I’ve signed the contract (!!!) for my fourth novel The Rocky Orchard. While my editor works on it, I’ve continued to play around with the idea for novel #5. Here is a new excerpt:
“Seriously, you’re about the tenth person I’ve run into in the four blocks from the art building,” I said to Rob.
“Well, hello to you, too, Sunshine,” Rob said. He shuffled his feet, just once, like he always did, then combed his fingers through his amazingly thick hair, like he always did. It was that gesture – the fingers through the hair – that got me. Every time. It brought out something weird and maternal that I didn’t even know was there. I just wanted to… I don’t know, hug him or adopt him or follow him around and make sure that nobody hurt him, ever.
“Seriously, I think I belong at a bigger school. I think I yearn to be anonymous,” I said.
“I don’t think the coat is doing you any favors,” he said. “Not if you want to be anonymous.”
“Oh my God. Not with the coat again! Haven’t you gotten enough mileage out of this coat?”
“I think the horse got enough mileage out of the blanket before they even made it into a coat,” he said. “Really, I’m counting on an early spring.”
“It’s a good thing I’m not sensitive or fragile or anything cause this would be deeply wounding to me,” I said.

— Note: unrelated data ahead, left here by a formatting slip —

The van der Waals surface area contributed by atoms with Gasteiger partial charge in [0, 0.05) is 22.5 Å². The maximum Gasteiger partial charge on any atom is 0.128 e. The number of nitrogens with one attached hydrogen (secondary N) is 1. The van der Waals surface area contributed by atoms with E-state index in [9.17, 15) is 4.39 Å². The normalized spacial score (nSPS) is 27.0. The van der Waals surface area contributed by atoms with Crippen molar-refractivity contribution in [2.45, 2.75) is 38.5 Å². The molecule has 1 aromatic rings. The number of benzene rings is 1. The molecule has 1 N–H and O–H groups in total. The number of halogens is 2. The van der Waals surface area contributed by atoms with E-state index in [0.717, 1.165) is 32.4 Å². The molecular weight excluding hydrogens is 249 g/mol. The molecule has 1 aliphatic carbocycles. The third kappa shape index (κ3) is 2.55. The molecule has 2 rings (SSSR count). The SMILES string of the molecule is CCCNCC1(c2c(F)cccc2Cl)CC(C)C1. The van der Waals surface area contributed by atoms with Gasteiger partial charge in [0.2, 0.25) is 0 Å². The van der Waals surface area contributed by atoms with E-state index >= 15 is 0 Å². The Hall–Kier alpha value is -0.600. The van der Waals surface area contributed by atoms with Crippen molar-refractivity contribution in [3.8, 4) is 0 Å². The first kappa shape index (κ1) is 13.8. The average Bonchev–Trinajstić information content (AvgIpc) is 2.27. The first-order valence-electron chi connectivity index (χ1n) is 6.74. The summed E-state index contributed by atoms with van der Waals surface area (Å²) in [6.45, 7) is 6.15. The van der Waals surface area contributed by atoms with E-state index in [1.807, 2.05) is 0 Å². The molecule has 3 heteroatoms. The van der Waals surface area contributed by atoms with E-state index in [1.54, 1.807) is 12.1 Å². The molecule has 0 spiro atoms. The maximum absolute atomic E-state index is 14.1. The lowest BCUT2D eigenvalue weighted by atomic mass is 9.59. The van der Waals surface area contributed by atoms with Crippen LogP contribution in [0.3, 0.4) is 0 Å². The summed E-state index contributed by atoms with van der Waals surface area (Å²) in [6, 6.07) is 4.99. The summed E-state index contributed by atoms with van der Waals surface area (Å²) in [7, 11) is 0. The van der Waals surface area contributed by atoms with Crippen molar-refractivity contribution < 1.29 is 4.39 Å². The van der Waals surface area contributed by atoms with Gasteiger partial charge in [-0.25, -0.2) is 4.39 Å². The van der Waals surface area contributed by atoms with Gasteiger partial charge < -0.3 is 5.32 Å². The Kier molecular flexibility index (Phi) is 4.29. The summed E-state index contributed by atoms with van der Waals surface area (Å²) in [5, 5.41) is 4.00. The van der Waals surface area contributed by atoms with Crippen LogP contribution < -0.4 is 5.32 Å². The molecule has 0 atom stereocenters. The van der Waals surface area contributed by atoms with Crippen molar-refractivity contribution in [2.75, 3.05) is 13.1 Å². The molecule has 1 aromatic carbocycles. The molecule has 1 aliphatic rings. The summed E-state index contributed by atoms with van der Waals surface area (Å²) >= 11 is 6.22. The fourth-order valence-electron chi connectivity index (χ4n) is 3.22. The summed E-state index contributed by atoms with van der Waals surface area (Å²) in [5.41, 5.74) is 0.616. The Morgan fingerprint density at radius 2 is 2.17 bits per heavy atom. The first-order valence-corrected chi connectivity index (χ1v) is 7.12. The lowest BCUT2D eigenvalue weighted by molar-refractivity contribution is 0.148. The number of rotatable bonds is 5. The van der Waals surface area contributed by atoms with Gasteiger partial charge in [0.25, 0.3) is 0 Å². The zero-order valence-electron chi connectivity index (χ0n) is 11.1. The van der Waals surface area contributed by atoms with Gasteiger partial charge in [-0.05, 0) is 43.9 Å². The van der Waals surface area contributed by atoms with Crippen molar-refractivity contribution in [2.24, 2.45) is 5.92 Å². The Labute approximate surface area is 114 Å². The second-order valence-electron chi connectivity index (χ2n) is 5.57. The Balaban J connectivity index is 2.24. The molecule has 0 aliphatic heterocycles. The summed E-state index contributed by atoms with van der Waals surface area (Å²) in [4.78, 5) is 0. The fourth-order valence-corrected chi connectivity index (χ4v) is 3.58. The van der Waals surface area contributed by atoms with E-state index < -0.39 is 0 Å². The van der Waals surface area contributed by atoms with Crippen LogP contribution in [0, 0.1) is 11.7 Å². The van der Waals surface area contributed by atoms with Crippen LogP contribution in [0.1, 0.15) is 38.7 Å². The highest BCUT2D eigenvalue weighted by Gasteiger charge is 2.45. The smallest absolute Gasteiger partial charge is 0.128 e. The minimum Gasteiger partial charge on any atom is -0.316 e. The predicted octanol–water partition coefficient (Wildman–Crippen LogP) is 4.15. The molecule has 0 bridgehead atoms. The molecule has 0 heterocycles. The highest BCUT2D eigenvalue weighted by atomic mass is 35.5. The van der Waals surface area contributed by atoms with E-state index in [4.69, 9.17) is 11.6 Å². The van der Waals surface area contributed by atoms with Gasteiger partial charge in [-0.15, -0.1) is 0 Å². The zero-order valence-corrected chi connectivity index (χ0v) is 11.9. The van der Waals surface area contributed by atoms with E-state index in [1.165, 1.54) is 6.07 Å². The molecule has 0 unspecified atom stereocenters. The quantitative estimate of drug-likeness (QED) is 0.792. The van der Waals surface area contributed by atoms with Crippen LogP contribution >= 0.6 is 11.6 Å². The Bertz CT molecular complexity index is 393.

“Are you taking an art class, by the way? I didn’t know you were taking an art class.”
“No, no art class. The art school cafeteria has these amazing bran muffins.” He stared blankly at me. “They warm them up for you.” I fought back a tear. Crazy that I was so powerfully moved by the idea of someone warming a muffin for me.
“Bran muffins,” he said, deadpan, as if to indicate this was one of the most puzzling things he had ever heard.
“Don’t judge the muffin. You can judge the coat, but you cannot judge the muffin,” I said. There was another “me” that stood outside of myself. I watched myself as I stood on that exact spot near the far corner of the freshman quad, under the eternally gray sky, wrapped in the coat that Rob loathed. I found it amazing that I could appear so normal. The whirl inside of me did not show.
“Promise me that you’ll give me the coat as soon as the weather warms. I’m going to personally donate it to Salvation Army. No way I can face the possibility of looking at that coat again next winter.”
Next winter. It was when he said “next winter” that I knew. Right then, I knew.
There would be no “next winter” for me. I would not be coming back.
I thought of the painfully poignant play “A Memory of Two Mondays” where Arthur Miller tells the story of a young man who goes to work in an auto parts factory to save money for college. The young man is passing through, working alongside an entire group of people who will remain. He and another co-worker are charged with cleaning the filthy factory windows. The passage of time is told by the light on the stage set, which gets incrementally brighter as more of the windows get cleaned. The light shines into the dismal scene. The young man’s mood, like mine, gets brighter and brighter as the light changes and he knows that the end of his time is near. He also knows that those he leaves behind – the bitter, the resigned, the angry, the uncertain, and even the completely content – have a bond, a sense of community, that has never included him.
“See you at dinner?” Rob asked.
“See you at dinner,” I said.
Bottom photo: from Chicago Critic, “A Memory of Two Mondays”